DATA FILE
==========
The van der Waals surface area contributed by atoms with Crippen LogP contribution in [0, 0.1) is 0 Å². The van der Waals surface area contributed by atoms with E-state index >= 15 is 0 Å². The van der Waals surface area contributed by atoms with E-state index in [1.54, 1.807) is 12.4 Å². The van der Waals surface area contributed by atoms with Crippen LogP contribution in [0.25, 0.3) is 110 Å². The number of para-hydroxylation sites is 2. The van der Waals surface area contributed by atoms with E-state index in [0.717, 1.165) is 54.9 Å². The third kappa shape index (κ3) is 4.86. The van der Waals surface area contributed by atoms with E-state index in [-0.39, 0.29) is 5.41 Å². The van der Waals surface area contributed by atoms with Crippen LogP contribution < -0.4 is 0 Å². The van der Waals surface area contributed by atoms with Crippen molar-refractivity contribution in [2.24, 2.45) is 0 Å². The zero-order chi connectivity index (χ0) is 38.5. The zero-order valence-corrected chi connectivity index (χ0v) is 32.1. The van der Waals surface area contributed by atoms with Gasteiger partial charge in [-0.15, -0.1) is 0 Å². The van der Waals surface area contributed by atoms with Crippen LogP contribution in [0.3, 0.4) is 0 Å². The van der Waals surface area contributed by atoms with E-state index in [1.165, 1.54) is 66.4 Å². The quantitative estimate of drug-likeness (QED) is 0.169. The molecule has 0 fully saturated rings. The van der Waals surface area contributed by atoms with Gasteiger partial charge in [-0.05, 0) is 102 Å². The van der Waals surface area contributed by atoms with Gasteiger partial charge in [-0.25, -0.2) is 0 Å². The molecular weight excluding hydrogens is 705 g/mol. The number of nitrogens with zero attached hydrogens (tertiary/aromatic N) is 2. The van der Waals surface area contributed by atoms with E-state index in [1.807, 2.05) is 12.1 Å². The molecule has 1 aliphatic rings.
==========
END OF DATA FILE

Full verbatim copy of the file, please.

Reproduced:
The van der Waals surface area contributed by atoms with Crippen LogP contribution in [0, 0.1) is 0 Å². The van der Waals surface area contributed by atoms with E-state index >= 15 is 0 Å². The van der Waals surface area contributed by atoms with E-state index in [1.54, 1.807) is 12.4 Å². The van der Waals surface area contributed by atoms with Crippen LogP contribution in [0.25, 0.3) is 110 Å². The number of para-hydroxylation sites is 2. The van der Waals surface area contributed by atoms with E-state index in [0.717, 1.165) is 54.9 Å². The third kappa shape index (κ3) is 4.86. The van der Waals surface area contributed by atoms with E-state index in [-0.39, 0.29) is 5.41 Å². The van der Waals surface area contributed by atoms with Crippen LogP contribution < -0.4 is 0 Å². The van der Waals surface area contributed by atoms with Crippen molar-refractivity contribution in [2.24, 2.45) is 0 Å². The zero-order chi connectivity index (χ0) is 38.5. The zero-order valence-corrected chi connectivity index (χ0v) is 32.1. The van der Waals surface area contributed by atoms with Gasteiger partial charge in [-0.15, -0.1) is 0 Å². The van der Waals surface area contributed by atoms with Crippen LogP contribution in [0.3, 0.4) is 0 Å². The van der Waals surface area contributed by atoms with E-state index in [1.165, 1.54) is 66.4 Å². The quantitative estimate of drug-likeness (QED) is 0.169. The molecule has 0 fully saturated rings. The van der Waals surface area contributed by atoms with Gasteiger partial charge in [-0.05, 0) is 102 Å². The van der Waals surface area contributed by atoms with Gasteiger partial charge in [-0.25, -0.2) is 0 Å². The molecular weight excluding hydrogens is 705 g/mol. The number of nitrogens with zero attached hydrogens (tertiary/aromatic N) is 2. The van der Waals surface area contributed by atoms with E-state index in [1.807, 2.05) is 12.1 Å². The molecule has 1 aliphatic rings.